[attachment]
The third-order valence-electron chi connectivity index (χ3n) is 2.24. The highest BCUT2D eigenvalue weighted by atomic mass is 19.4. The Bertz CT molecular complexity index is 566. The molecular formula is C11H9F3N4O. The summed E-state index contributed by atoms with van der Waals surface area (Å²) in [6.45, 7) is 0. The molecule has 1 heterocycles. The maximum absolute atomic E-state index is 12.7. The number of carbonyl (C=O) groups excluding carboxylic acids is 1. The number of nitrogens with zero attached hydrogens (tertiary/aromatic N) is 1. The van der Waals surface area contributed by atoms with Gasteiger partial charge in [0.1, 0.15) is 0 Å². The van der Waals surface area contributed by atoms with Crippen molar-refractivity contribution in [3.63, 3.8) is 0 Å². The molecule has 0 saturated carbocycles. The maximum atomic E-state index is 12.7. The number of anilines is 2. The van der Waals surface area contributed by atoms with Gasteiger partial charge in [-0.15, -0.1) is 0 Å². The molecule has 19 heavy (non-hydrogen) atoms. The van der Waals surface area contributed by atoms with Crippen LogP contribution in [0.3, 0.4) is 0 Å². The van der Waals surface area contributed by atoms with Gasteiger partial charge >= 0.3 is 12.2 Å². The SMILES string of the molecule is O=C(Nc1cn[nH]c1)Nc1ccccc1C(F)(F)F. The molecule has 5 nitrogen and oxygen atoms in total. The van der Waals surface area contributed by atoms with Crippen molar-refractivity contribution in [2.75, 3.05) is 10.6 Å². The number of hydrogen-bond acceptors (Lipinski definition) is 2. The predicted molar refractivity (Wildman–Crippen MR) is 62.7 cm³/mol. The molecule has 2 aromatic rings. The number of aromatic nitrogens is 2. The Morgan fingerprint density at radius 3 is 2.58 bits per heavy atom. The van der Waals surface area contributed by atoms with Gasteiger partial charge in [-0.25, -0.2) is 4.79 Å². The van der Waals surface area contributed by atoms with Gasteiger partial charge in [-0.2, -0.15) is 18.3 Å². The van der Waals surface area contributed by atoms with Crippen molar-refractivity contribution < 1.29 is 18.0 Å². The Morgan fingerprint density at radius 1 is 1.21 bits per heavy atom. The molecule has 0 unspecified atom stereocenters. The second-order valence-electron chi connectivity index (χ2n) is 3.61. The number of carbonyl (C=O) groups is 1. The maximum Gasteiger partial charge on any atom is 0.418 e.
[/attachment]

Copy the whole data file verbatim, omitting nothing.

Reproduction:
The third-order valence-electron chi connectivity index (χ3n) is 2.24. The highest BCUT2D eigenvalue weighted by atomic mass is 19.4. The Bertz CT molecular complexity index is 566. The molecular formula is C11H9F3N4O. The summed E-state index contributed by atoms with van der Waals surface area (Å²) in [6.45, 7) is 0. The molecule has 1 heterocycles. The maximum absolute atomic E-state index is 12.7. The number of carbonyl (C=O) groups excluding carboxylic acids is 1. The number of nitrogens with zero attached hydrogens (tertiary/aromatic N) is 1. The van der Waals surface area contributed by atoms with Gasteiger partial charge in [0.1, 0.15) is 0 Å². The van der Waals surface area contributed by atoms with Crippen molar-refractivity contribution in [3.63, 3.8) is 0 Å². The molecule has 0 saturated carbocycles. The maximum atomic E-state index is 12.7. The number of anilines is 2. The van der Waals surface area contributed by atoms with Gasteiger partial charge in [-0.15, -0.1) is 0 Å². The molecule has 19 heavy (non-hydrogen) atoms. The van der Waals surface area contributed by atoms with Crippen LogP contribution in [0.3, 0.4) is 0 Å². The van der Waals surface area contributed by atoms with Gasteiger partial charge >= 0.3 is 12.2 Å². The SMILES string of the molecule is O=C(Nc1cn[nH]c1)Nc1ccccc1C(F)(F)F. The molecule has 5 nitrogen and oxygen atoms in total. The van der Waals surface area contributed by atoms with Crippen molar-refractivity contribution in [2.75, 3.05) is 10.6 Å². The number of hydrogen-bond acceptors (Lipinski definition) is 2. The predicted molar refractivity (Wildman–Crippen MR) is 62.7 cm³/mol. The molecule has 2 aromatic rings. The number of aromatic nitrogens is 2. The Morgan fingerprint density at radius 3 is 2.58 bits per heavy atom. The van der Waals surface area contributed by atoms with Gasteiger partial charge in [-0.25, -0.2) is 4.79 Å². The van der Waals surface area contributed by atoms with Gasteiger partial charge in [-0.2, -0.15) is 18.3 Å². The van der Waals surface area contributed by atoms with Crippen molar-refractivity contribution < 1.29 is 18.0 Å². The Morgan fingerprint density at radius 1 is 1.21 bits per heavy atom. The molecule has 0 unspecified atom stereocenters. The second-order valence-electron chi connectivity index (χ2n) is 3.61. The number of carbonyl (C=O) groups is 1. The maximum Gasteiger partial charge on any atom is 0.418 e.